Pleurobema sintoxia    (Rafinesque, 1820)

Round Pigtoe 

MN Status:
special concern
Federal Status:


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Minnesota range map
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North American range map
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Pleurobema coccineum

  Basis for Listing

The round pigtoe was historically found in the Zumbro, Cannon, Minnesota, and St. Croix rivers, as well as the Mississippi River below St. Anthony Falls (Doolittle 1988; Bright et al. 1988, 1990; Davis 1987). However, Dawley (1947) considered the species not to be abundant anywhere in the state. Today, the round pigtoe is apparently extirpated from the Minnesota River (Bright et al. 1990), extremely rare in the Cannon and Zumbro rivers (Bright et al. 1988; Davis 1987), rare in the Mississippi River, and common only in the St. Croix River (Doolittle 1988; Heath 1990). Hornbach et al. (1995) reported that the round pigtoe comprised only 3% of the specimens they collected from the St. Croix River. It has recently been found alive in only a small number of drainages, making it vulnerable to catastrophic events. Given its limited distribution and degradation of its habitat, the round pigtoe was listed as a threatened species in Minnesota in 1996.


The shape of the round pigtoe's shell is highly variable depending on habitat. The shell can be triangular (large river form) or rounded (small stream form), compressed or inflated, with valves that are moderately thick to heavy. The shell reaches up to 13 cm (5 in.) long and the outside is chestnut to dark brown, sometimes with fine green rays. The beak sculpture consists of 2 or 3 small ridges, which are visible only in young specimens. The pseudocardinal and lateral teeth are heavy, and the beak cavity is moderately shallow. The inside of the shell is usually white, but it can occasionally be pink or salmon colored. The round pigtoe resembles several other Minnesota mussels. The ebonyshell (Fusconaia ebena) can be distinguished by its more circular shape, forward curved beak, and parallel pseudocardinal and lateral teeth. The sheepnose (Plethobasus cyphyus) can be distinguished by its row of low, broad knobs that extend down the center of the valve. The Wabash pigtoe (F. flava) can be distinguished by its distinct posterior ridge and deep beak cavity.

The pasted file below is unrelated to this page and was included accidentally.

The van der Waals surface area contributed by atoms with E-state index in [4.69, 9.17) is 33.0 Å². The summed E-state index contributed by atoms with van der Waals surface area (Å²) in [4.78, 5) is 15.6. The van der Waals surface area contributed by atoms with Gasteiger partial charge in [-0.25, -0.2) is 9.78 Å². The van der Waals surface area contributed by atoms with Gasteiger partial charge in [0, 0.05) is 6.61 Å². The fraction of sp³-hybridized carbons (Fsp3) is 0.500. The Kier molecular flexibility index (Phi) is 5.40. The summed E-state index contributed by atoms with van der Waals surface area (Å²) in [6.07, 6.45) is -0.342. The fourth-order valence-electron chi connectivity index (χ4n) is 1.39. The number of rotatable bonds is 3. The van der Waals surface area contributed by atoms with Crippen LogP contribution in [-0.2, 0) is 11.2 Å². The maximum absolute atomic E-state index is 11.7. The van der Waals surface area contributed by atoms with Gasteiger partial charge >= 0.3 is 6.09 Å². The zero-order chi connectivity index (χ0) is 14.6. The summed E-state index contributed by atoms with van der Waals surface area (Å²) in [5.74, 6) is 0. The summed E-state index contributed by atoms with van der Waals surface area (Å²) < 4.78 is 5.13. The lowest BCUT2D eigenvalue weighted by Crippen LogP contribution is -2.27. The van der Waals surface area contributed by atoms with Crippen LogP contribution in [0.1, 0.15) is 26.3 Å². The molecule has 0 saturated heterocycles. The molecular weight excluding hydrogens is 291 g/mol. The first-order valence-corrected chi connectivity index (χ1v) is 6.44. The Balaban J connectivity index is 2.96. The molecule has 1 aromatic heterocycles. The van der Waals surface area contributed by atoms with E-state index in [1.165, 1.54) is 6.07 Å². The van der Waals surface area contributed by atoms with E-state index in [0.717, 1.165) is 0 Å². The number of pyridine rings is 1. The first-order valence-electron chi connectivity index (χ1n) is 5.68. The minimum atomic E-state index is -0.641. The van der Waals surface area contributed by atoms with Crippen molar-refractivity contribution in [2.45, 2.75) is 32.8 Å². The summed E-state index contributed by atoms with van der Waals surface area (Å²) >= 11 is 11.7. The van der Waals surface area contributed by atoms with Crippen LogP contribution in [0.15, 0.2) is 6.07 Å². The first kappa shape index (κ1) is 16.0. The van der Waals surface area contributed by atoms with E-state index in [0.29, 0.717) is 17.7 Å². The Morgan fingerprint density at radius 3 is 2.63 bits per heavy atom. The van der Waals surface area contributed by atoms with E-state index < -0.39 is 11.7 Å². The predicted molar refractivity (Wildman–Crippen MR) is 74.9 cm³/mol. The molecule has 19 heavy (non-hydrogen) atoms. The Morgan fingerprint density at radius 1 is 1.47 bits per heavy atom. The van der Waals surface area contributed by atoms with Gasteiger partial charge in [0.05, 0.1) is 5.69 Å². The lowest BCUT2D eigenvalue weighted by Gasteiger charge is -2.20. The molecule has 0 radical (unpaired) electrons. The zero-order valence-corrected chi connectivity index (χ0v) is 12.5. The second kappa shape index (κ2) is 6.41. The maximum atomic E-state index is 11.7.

The round pigtoe is found primarily in medium to large rivers but occasionally occurs in smaller rivers. Preferred habitats include fast current areas dominated by coarse sand and gravel substrates. Round pigtoes can be found in waters 0.9 m (3 ft.) to greater than 6.1 m (20 ft.) deep (Parmalee and Bogan 1998).

  Biology / Life History

Mussels are long-lived animals. Members of many species may live for several decades and in some instances, a century or more. They spend most of their lives buried in the bottom sediments of permanent water bodies, and often live in multi-species communities called mussel beds (Sietman 2003).

Mussels are primarily sedentary, but they can move around with the use of their foot, which is a hatchet shaped muscle that can be extended out between the valves (shells). A mussel will burrow its foot into the sediment and then contract it to pull itself slowly along the bottom of its aquatic habitat (Sietman 2003).

Mussels eat by filtering bacteria, protozoans, algae, and other organic matter out of the water. They draw water into their body through their incurrent siphon, remove food and oxygen with their gills, and then expel the filtered water through their excurrent siphon. Food particles are carried to the mussel's mouth by tiny hairlike cilia located on the gills. Waste is expelled through the excurrent siphon (Sietman 2003).